This Saturday 2nd of July, the members of the 45th Parliament of Australia will be decided by national population vote. Today Skwirk Explores ACHCK023 in Stage 3 to help develop students’ understanding of voting, elections and Federal Government structures allowing them to better interact and process media and discussions occurring around them during this time. Let us know some of the ways you have addressed the upcoming Federal Election as a topic in your classroom!
Who can vote
All Australians over the age of 18 must vote in elections.
To be allowed to vote you must enrol as a voter. You can enrol if you are
- 17 years old; and
- an Australian citizen.
It is compulsory to enrol when you are 18 years old.
The system was not always like this, as there were times when both women and Aboriginal people were not allowed to vote. Different States allowed women and Aboriginal people the right to vote in different years. Generally women were allowed to vote by 1908 and Aboriginal people were only allowed to vote in all States by 1967.
When and where do you vote?
Elections are held on a Saturday and people vote at their nearest polling place. Often these polling places are in local schools or community halls. People are placed in electoral divisions and generally must vote at a polling place within that division.
For people who cannot vote because they are away or out of their local area there are special procedures. These include:
People who are away from their electoral division but in the same State can still vote by casting an absentee vote. This means that they can vote in another electorate.
People who are overseas or who are seriously ill and are unable to go to a polling booth can vote by post, or cast a vote before the voting day.
Election day is always on a Saturday. Polling places open at 8.00 am and close at 6.00 pm.
At the polling places there are different people who play an important role in the voting process. The three main types of people at the polling places are:
Party Workers (for example Labor Party or Liberal Party volunteers) standing outside polling places handing out how-to-vote cards. The cards show voters how particular candidates would like the voters to fill in their ballot papers.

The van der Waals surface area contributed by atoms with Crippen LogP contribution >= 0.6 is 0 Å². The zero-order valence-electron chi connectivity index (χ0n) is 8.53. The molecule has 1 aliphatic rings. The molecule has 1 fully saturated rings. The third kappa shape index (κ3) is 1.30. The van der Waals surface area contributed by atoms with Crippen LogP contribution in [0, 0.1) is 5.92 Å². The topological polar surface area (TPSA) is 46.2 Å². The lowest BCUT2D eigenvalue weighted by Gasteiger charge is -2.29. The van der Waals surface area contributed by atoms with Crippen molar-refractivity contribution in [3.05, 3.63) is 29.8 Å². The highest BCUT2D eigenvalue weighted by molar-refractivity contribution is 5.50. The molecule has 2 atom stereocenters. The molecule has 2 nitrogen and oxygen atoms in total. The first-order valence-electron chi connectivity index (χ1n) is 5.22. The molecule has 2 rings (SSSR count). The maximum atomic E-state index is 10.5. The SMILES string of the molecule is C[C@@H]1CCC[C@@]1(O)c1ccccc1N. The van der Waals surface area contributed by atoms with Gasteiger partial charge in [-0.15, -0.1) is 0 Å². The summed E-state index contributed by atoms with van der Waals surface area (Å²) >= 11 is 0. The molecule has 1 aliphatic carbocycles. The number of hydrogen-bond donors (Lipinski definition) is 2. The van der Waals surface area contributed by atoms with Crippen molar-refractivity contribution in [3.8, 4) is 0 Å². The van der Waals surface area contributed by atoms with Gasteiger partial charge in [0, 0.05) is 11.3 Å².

Polling Officials are employed and trained by the Australian Electoral Commission and make sure that the voting is carried out correctly. They are required to ask voters three questions:
What is your full name? What is your address? Have you voted before in this election?
The official checks the voter’s enrolment on the certified roll and gives the voter a ballot paper to vote with. The voter then goes alone into the voting booth to vote in secret. The voter then puts the completed ballot papers into the sealed ballot boxes.
Scrutineers represent the candidates. They are allowed to go to the polling place to observe but cannot influence any voter. The most important task of the scrutineers is to watch the count and make sure that only formal votes are counted and that they are counted properly.
A secret ballot means that when a voter casts a ballot no name appears on the voting paper. Although the name of the voter is checked of by an official before voting, no one knows who a person voted for. This is an important part of the democratic system because it means no one can be forced or pressured into voting for a particular candidate. Secret ballots help to eliminate corruption in the voting process.
The voting systems for the two houses of parliament (the Senate and the House of Representatives) are different. Voters are given two separate ballot papers (voting slips) for each house. (Refer Chapter 3: Voting Systems).
Current Skwirk subscribers can access all our content on this chapter here including a voting-themed interactive game and six “Prove It” exercises to demonstrate your student’s knowledge on voting! Not a Skwirk subscriber? You can access this content and more through a free trial of Skwirk to use these resources in your classroom during the election period.